It's worth adding that when East Jerusalemites move to Palestinian communities outside the city to find homes, they must hide the fact from a bureaucracy constantly seeking reasons to cancel their status as Israeli residents, a status somewhat akin to holding a green card in America. Losing residency means losing the right to enter Jerusalem and Israel, losing access to jobs and schools, losing coverage by the Israeli social-welfare net. It's a subtle but real means of banishment.

Netanyau reflexively referred to Jerusalem as "united." That's true, in the limited sense that barbed wire fences and concrete walls no longer divide the east and west sides. But a new wall, the Israeli separation barrier, slices through East Jerusalem. ACRI reports that more than 100,000 Palestinian East Jerusalemites -- a third of the total -- live in areas of the city outside the barrier. To get to work, classes or clinics, they have to pass through checkpoints where the wait can be an hour or two.

It's also true that the same City Hall has responsibility for Jewish and Arab Jerusalem. But it doesn't fulfill its responsibility for the Arab side. Most municipal forms are only available in Hebrew. Garbage collection is sporadic on some East Jerusalem streets, nonexistent on others, as ACRI reports. Half of East Jerusalem's Palestinians lack legal access to the municipal water lines. The city school system in East Jerusalem lacks 1,000 classrooms needed to educate Palestinian children. This isn't even a pretense of equal services.

Both Netanyahu and Wiesel insist that Israeli rule has insured free access to the Jerusalem's holy sites for Jews, Christians, and Muslims. Though the ACRI report doesn't relate to this point, it shouldn't pass without comment. It's true -- and important -- that since 1967, Jews have been able to pray at the Western Wall, a right denied them when Jordan ruled the Old City. In 1999, during the last Ramadan of the Oslo era, hundreds of thousands of Muslims came to Al-Aqsa mosque for Friday prayers, many of them from the West Bank.

Since the second Intifada erupted in 2000, however, Israeli security measures have made it much harder for West Bank residents to enter Jerusalem -- and have therefore reduced access to Al-Aqsa. In another security step, Israel regularly bars entry to the mosque compound to young men, as a way of preventing violent demonstrations. The security issues are very real -- but the restrictions show that occupation, even the gentler form of occupation practiced in East Jerusalem, is no way to maintain free access to holy places.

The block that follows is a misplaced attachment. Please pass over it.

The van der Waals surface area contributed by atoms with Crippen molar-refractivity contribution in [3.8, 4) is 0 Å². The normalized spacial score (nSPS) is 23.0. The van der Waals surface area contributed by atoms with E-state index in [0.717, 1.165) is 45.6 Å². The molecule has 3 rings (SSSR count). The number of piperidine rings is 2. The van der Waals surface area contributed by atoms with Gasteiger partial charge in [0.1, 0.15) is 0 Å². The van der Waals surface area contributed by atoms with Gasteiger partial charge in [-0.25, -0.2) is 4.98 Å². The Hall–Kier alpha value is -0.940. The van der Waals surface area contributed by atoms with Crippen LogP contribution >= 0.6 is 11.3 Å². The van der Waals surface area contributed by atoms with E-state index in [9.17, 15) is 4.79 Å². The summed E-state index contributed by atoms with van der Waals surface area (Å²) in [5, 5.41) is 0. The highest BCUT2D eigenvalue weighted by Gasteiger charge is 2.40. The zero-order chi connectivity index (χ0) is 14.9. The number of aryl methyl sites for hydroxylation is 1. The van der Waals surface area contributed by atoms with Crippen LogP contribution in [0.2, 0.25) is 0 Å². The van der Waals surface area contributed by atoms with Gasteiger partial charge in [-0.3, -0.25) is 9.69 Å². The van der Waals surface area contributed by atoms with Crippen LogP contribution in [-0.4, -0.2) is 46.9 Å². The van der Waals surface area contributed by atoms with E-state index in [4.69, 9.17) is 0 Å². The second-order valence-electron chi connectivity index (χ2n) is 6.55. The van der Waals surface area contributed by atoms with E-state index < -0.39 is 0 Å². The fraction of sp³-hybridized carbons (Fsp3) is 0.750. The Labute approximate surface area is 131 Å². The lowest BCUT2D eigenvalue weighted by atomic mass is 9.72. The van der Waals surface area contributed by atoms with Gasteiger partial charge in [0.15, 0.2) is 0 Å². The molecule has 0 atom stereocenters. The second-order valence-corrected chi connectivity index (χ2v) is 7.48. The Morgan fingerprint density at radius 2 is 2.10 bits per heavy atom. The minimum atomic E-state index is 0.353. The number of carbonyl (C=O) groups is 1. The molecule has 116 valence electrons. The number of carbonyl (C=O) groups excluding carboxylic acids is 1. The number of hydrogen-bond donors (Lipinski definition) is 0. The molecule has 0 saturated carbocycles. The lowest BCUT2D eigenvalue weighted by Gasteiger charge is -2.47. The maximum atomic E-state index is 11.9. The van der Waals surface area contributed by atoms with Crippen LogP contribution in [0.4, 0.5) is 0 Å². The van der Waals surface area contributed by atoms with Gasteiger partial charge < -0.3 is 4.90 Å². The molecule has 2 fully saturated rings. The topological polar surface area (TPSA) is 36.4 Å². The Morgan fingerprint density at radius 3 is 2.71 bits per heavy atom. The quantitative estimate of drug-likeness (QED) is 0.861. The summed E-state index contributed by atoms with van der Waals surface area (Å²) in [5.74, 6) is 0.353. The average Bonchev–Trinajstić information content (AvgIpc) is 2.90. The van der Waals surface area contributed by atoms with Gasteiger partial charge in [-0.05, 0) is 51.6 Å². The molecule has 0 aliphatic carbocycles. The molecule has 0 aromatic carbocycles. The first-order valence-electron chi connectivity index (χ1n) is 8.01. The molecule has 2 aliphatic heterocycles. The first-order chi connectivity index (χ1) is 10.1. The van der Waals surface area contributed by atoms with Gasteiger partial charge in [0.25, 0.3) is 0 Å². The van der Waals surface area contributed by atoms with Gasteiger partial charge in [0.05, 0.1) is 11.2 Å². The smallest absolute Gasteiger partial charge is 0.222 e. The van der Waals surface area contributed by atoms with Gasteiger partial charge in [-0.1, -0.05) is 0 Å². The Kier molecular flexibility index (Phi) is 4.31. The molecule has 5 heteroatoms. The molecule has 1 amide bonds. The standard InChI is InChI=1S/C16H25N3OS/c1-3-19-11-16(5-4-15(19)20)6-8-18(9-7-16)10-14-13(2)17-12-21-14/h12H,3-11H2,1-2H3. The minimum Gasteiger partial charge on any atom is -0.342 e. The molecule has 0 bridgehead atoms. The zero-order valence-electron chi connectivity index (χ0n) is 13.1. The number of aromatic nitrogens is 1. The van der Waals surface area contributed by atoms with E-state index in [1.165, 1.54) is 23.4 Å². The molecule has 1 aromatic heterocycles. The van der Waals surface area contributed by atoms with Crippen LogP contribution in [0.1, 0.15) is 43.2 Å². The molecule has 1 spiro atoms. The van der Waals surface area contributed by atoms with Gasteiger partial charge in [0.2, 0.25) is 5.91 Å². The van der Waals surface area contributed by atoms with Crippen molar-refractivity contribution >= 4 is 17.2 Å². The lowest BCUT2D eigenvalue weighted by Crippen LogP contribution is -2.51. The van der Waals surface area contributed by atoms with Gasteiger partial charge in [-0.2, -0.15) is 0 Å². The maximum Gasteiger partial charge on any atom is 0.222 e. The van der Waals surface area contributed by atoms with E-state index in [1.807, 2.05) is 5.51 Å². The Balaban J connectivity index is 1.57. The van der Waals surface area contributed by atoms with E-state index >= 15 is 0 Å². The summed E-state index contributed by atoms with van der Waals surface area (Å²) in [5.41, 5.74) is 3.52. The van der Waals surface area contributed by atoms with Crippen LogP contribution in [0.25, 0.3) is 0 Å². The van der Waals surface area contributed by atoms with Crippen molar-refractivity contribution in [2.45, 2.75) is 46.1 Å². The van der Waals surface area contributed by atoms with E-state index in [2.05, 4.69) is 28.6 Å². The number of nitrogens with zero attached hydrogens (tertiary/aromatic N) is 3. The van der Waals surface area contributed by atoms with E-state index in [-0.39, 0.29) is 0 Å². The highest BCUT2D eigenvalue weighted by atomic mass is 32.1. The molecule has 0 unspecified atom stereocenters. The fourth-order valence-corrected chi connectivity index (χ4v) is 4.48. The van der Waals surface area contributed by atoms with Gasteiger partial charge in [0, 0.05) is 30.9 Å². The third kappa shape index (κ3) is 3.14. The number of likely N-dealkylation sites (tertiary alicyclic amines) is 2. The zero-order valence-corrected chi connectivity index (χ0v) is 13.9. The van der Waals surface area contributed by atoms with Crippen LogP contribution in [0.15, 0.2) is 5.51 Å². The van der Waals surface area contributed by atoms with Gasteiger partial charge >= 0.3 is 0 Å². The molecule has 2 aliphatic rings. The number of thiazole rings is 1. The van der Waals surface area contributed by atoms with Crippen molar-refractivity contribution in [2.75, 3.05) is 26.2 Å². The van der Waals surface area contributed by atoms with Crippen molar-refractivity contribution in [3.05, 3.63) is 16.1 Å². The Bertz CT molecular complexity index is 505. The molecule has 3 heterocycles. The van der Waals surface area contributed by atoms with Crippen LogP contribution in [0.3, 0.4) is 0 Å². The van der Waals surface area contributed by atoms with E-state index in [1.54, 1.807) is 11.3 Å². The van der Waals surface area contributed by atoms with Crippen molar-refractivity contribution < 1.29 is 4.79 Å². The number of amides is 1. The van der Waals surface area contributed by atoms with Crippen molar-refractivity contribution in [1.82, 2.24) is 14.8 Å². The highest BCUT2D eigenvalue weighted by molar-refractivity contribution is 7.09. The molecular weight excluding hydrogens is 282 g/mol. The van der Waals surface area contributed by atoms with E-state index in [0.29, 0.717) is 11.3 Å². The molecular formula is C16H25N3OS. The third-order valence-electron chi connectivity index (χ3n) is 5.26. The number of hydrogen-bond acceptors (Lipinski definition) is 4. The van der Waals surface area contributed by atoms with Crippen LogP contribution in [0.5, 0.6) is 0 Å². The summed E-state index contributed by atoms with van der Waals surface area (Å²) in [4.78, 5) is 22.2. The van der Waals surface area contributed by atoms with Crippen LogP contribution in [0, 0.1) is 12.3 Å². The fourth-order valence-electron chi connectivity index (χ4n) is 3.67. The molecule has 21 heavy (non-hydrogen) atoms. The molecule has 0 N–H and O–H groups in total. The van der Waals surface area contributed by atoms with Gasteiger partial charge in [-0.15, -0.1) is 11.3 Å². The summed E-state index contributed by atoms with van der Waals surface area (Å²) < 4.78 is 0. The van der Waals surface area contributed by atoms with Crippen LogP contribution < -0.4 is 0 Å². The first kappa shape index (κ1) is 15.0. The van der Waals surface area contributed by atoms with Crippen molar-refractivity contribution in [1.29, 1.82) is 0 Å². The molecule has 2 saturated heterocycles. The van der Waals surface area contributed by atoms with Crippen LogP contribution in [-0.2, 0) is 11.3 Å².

One of Wiesel's strangest comments is that "Jerusalem is above politics." Politics is the process by which people adjudicate differences through negotiations, votes, compromises, and laws. In Jerusalem, differences are being adjudicated by force, by the imposition of one side's rule on the other. The real problem is that Jerusalem is operating at a level beneath politics.

For most Israeli Jews, as the ACRI report notes, "East Jerusalem is a remote place, unknown and vague." Elie Wiesel, a man for whom I usually have great respect, put his name to a statement about Jerusalem without bothering to find out the facts himself. As for Netanyahu, he was accidentally right when he said that Jerusalem needs a "struggle for truth." The truth is that Jewish and Arab Jerusalem are next to each other, even entangled in each other, but have never been united. To find a political solution that will bring peace to the sacred and blood-stained city, that truth must be acknowledged.